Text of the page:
Giving Compass' Take:
- Jacques Leslie explains the ways in which climate change poses a major threat to the global supply chain and is underestimated as such.
- Why is climate change being largely ignored as a threat to the global supply chain? How can we make the fundamental changes needed to adapt?
- Learn about the circular economy and climate action.
What is Giving Compass?
We connect donors to learning resources and ways to support community-led solutions. Learn more about us.
The COVID pandemic has rightly received most of the blame for global supply chain upheavals in the last two years. But the less publicized threat to supply chains from climate change poses a far more serious threat and is already being felt, scholars and experts say.
The pandemic is "a temporary problem," while climate change is "long-term dire," said Austin Becker, a maritime infrastructure resilience scholar at the University of Rhode Island. "Climate change is a slow-moving crisis that is going to last a very, very long time, and it’s going to require some fundamental changes," said Becker. "Every coastal community, every coastal transportation network is going to face some risks from this, and we’re not going to have nearly enough resources to make all the investments that are required."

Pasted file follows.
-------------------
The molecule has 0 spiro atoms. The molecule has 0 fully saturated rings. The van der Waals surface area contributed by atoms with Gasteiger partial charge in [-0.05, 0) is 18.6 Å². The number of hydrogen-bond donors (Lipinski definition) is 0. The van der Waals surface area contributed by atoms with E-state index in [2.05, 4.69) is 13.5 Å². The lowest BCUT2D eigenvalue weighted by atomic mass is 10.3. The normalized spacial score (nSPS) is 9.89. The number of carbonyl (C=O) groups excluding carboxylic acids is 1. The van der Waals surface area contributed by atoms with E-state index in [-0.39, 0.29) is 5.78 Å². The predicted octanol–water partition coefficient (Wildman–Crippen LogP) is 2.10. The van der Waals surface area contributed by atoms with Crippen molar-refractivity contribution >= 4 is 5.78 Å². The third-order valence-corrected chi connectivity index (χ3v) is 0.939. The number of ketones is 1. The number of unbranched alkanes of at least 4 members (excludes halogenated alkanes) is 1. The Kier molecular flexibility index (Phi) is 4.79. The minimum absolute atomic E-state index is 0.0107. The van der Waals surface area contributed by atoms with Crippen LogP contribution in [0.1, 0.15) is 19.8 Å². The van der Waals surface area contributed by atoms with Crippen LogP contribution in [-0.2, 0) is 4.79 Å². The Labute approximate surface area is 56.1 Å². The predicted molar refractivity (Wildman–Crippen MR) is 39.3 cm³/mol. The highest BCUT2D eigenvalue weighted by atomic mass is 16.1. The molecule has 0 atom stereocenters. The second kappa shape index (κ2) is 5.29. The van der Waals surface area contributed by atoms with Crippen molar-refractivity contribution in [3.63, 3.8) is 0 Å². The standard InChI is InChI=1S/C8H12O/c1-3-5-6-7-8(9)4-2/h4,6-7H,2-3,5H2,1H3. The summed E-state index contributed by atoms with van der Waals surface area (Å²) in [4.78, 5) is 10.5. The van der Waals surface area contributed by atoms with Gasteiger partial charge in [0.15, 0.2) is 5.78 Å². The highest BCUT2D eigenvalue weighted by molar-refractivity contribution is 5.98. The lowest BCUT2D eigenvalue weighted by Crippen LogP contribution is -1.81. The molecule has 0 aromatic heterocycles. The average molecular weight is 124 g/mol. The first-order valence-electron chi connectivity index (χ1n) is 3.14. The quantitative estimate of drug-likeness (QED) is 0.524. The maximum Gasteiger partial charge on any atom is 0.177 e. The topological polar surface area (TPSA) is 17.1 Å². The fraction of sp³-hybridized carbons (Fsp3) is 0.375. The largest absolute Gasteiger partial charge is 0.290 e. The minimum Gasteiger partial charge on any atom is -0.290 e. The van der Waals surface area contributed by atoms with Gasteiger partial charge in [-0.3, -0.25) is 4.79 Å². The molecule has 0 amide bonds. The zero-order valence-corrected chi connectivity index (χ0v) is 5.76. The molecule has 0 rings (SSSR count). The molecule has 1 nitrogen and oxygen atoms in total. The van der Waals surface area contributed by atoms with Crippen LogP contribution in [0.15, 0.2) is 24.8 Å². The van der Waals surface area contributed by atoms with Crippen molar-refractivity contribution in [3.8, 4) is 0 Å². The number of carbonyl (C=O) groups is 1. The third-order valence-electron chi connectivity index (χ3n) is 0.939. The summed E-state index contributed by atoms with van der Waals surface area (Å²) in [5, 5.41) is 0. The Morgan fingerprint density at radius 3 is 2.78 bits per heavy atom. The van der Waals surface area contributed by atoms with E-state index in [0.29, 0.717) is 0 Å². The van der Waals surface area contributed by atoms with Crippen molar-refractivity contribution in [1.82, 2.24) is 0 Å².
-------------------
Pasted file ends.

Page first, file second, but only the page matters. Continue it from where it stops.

Of all of climate change’s threats to supply chains, sea level rise lurks as potentially the biggest. But even now, years before sea level rise begins inundating ports and other coastal infrastructure, supply chain disruptions caused by hurricanes, floods, wildfires and other forms of increasingly extreme weather are jolting the global economy. A sampling of these disruptions from just last year suggests the variety and magnitude of climate change’s threats:
- The Texas freeze in February 2021 caused the worst involuntary energy blackout in U.S. history. That forced three major semiconductor plants to close , exacerbating a global pandemic-triggered semiconductor shortage and further slowing production of microchip-dependent cars. The outages also forced railroad closures, severing heavily used supply chain links between Texas and the Pacific Northwest for three days.
- Heavy rainfall and snowmelt in February 2021 caused some banks of the Rhine River, Europe’s most important commercial waterway, to begin to burst, triggering a halt in river shipping for several days. Then, in April, water levels on the Rhine, facing a long-term drought, dropped so low that cargo ships were forced to load no more than half their usual capacity to avoid running aground. In recent years, manufacturers relying on the Rhine "have increasingly faced shipping capacity reductions that disrupted both inbound raw material and outbound product delivery flows" as a result of drought, according to a May 2021 report by Everstream Analytics, which tracks supply chain trends.
Read the full article about supply chains by Jacques Leslie at GreenBiz.